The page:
Couldn’t get a seat in the front row during NYFW? Well, maybe Front Row Society can give you a taste of that sweet fame where you always have front row privileges and are as important. A fashion label that emerged from Berlin just a year ago, FRS creates high-quality products based on the concept of a fashion democracy—where both consumers and designers are able to play on the same platform. The company focuses on being an outlet that welcomes all talents and creativity to join their unique community. We caught up with Florian Ellsaesser, founder of Front Row Society, to further chat about his fashion democracy.
Tell us about how Front Row Society works.
We run monthly themed competition for print designs, which are open to anyone in the world, regardless of previous experience. The whole FRS community then votes to determine which designs will be produced as accessories. We believe that truly original ideas can come from anywhere, regardless of formal training, and as a result of working with a community of talented artists, our label remains fresh and unique.
How did FRS come to be? What is the creative vision you aim for?
Front Row Society was born out of a desire for a true “fashion democracy.” Anyone can submit ideas and anyone can have their say in determining which ideas we produce. We also aim to be a 100% ethically sourced fashion label—which is why, as well as maintaining high labor standards in our production, we donate a proportion of our revenues to a good cause.
What are some of the aesthetics you guys consider when choosing designers?
First and foremost, we look at the votes from our community, and use these scores as a guide to selecting our design challenge winners—designs that get a lot of votes are naturally given higher consideration. However, votes are not the only factor. For example, we saw some cute animal print designs in one competition that we all liked, but they just didn’t fit with the FRS aesthetic, as our prints tend to be quite abstract.
We also tend to favor bold, vibrant prints, however, we encourage our designers to study the brief and color palette provided with every competition, as fashion is an ever-changing process. Finally, the print has to embody the boldness and originality that is so much a part of the FRS fashion label, and of course, make for a wearable product! We regularly get designs that feature a lot of white space, which look stunning on screen, but when realized, would simply look like a plain white scarf, which is not the most exciting of choices.
Since FRS supports sustainable fashion, how do you reflect your concerns about the environment with you challenges and projects?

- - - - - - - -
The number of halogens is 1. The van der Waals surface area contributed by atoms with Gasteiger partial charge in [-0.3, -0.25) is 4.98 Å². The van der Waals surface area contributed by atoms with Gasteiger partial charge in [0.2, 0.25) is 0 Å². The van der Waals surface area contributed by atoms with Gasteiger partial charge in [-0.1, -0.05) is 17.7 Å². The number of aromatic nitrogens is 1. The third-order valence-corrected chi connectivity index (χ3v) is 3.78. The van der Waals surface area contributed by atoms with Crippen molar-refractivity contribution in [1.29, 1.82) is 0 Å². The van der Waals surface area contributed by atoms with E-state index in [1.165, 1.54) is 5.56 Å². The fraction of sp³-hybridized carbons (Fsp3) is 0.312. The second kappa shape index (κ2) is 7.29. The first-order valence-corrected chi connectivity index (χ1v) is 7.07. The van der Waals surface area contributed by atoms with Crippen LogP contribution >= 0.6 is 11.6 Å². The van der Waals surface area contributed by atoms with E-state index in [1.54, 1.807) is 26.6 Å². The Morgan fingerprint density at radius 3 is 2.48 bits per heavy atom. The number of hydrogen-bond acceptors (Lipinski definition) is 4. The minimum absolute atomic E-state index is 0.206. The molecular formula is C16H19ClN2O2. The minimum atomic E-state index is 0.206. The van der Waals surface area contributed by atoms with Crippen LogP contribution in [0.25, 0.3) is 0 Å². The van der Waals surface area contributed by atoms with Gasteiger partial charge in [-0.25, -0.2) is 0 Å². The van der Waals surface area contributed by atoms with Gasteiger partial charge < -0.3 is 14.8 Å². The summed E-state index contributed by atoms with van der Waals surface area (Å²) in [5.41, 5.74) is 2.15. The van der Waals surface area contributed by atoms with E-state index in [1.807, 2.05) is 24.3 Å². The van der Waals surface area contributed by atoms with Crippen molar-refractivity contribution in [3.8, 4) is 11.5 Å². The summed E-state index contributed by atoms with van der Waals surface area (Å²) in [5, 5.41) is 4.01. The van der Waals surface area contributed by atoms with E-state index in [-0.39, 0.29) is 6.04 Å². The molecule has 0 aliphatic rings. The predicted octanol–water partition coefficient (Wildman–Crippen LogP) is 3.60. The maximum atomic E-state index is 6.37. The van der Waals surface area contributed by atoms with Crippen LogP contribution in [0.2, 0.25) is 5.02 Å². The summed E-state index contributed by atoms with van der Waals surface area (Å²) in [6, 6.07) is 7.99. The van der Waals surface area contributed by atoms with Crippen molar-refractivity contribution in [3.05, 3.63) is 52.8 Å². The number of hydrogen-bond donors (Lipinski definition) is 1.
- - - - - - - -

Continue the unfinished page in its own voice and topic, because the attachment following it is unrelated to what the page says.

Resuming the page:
Each of our designs has a unique story and this story can be developed to communicate concerns about the environment. For the last London Fashion Week, we ran “The World Around Us” design challenge. The aim of the challenge was to illustrate how climate change is effecting the environment with an inspiring fashion accessory. The designs were presented in a fashion show at London Fashion Week and all proceeds went to a good cause.
Describe the production process.
We have detailed trend forecasting for every season to develop an overall theme and a color scheme for our collection. The theme is converted into mood boards for the design challenges. The design challenges are run on a monthly basis, so we bring out new designs every month. The designs are curated into four annual collections.
We always have in season sales and keep our lead-time to a maximum of two months. We want to ensure that retailers can test the collection, find out what the top sellers are, and reorder, all within one season.
What do you think has been the most challenging or interesting aspect of running an e-commerce business?
I think the distinction has to be made between what we do and e-commerce. Although, of course, the design challenges all take place on our website, and we do sell our products online, we are not really an e-commerce business—we actually sell most of our products through boutiques across the globe.
Occasionally, a major player will begin stocking our products, which is probably the most exciting thing to happen to any fashion label. Last month saw both Anthropologie UK and Nordstrom stocking Front Row Society scarves, which is not only affirming for us as a brand, but is also a fantastic endorsement of the designers who help us thrive. This is probably the most exciting aspect of running a fashion label. The challenge is getting there!
Do you guys ever get weird submissions? What was the weirdest?
We get weird submissions all the time. We love weird! If it’s weird, then it’s different, and if it’s different, then you are standing out from the crowd, which is what fashion has always been about. For instance, one of the more recent additions to the FRS collection was the “Purple Pleasures” scarf, designed by Elisabetta Vigano. The print is actually based on an exploration of “female pleasure” and aims to remove the taboo from this topic. It’s a wildly original idea (particularly in relation to scarf design!) and makes for a completely weird and wonderful finished product.
What else do you enjoy besides fashion?
I love any type of music, classical, hip-hop, or electronic. I also love being outside. I enjoy discovering new places, particularly “in-between” areas, like abandoned industrial buildings that one can usually find just outside of the city center. They give a real glimpse into history and leave a lot of space to be filled by our fantasies.
Favorite spots in Berlin?
Kreuzberg, close to Schlesisches Tor. The bars are great and the views from the river are lovely.
Interview by Thuy An Bui